There are those who argue that we are not properly assessing the cost to society of the current technologies. For example, if you build a coal plant, what is the actual cost of the impact on health and welfare of the particulates that come out of the stack and so forth? What are the visual impacts? What about the mining and the people who are killed by the mining? What about the disruption of the landscape? We talk about impacts, but we don’t put a monetary value on those impacts and then say, “Okay, it is costing society $X to do that.” If we did that, we could take actual money and apply it as a subsidy to avoid the cost of those impacts. You might in the end have a better society, but generally we don’t operate that way. I don’t see those technologies really being a factor for a long time.
Sempra Energy is very committed to Liquefied Natural Gas (LNG) as an alternative. Is there sufficient natural gas around the world to provide an adequate supply for the future at a reasonable cost?
There’s going to be plenty of natural gas brought in from abroad, and it will actually lower prices. If you look at the forward strip, natural gas prices on the New York Mercantile Exchange [August 2004] are sustainably high out to about mid- or late-2007. There’s a large open interest on the future contracts, then they drop, and there’s less of an open interest. The marketplace is saying directly that LNG is going to come in that time frame, and it’s going to cause the price of natural gas to go down; otherwise people would be bidding it up. As you get lower energy prices, alternative technologies become less attractive.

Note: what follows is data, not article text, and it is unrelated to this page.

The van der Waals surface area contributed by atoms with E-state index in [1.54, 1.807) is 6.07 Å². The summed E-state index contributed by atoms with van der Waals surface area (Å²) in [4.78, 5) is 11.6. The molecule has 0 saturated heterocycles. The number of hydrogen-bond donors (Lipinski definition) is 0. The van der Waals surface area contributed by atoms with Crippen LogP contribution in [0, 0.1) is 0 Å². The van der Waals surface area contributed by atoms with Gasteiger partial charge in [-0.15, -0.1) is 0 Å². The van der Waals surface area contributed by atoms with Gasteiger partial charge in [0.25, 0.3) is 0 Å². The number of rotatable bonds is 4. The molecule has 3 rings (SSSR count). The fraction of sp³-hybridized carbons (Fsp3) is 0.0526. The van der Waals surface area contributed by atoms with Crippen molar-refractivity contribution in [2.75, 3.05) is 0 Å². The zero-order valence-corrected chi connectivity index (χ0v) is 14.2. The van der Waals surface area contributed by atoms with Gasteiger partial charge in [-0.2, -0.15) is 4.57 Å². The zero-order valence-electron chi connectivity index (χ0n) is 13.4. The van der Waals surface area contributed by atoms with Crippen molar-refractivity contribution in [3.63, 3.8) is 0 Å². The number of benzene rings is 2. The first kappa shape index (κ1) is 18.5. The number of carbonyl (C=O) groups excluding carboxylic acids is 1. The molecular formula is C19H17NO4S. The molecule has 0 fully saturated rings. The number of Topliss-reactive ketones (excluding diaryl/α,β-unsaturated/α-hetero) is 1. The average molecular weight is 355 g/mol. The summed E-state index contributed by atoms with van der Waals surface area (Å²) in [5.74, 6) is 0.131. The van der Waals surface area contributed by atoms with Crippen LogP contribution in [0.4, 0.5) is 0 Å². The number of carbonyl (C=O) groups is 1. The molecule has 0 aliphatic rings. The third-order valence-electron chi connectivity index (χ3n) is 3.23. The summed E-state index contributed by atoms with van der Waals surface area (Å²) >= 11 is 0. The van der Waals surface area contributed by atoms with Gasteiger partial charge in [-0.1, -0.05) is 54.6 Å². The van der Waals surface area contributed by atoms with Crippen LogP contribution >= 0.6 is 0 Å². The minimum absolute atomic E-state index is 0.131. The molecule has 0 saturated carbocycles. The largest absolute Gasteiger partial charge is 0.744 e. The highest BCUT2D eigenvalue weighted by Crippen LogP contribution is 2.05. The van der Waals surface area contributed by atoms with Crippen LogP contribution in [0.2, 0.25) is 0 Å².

In 2000 and 2001, California faced critical energy problems which rocked residents of the state and had far-reaching impact on finances and resources. The effects of the crisis were so broad the situation was widely covered in national and international news. The Department of Energy notes that “California’s energy crisis can be grouped broadly into three interrelated problems including (1) precipitous increase in wholesale electricity prices, (2) intermittent power shortages during peak demand periods, and (3) the deterioration of the financial stability of California’s three major investor-owned utilities (IOUs)…” We asked Baum to speak with us about the crisis and how Sempra Energy, parent company of San Diego Gas & Electric (SDG&E), survived the storm.
What factors other than deregulation do you believe were responsible for the energy crisis?
Let me start with a very high fly-over by saying the energy crisis was a product of multiple factors. Sometimes there can be a convergence of very bad things which act together synergistically. My take is that the legislation [AB 1890, which was enacted by the California state legislature on Jan. 1, 1996] on paper could have worked, but for some other circumstances. The idea of the legislation was patterned on the English system, except England did it in stages and so could see how things were working, while it was kind of a “big bang” in California.
Secondly, the deregulation legislation was a bit of a pork barrel in the sense that because of the political process, all constituencies were given some benefit, which normally doesn’t work very well. For example, the residential and small commercial customers were given a 10 percent reduction in rates, which was financed by borrowing. The utilities sold rate-reduction bonds and Wall Street got a big commission out of the bonds. Large business was free to make its own contracts, which it did, and skimmed off some of the best stuff, if you will.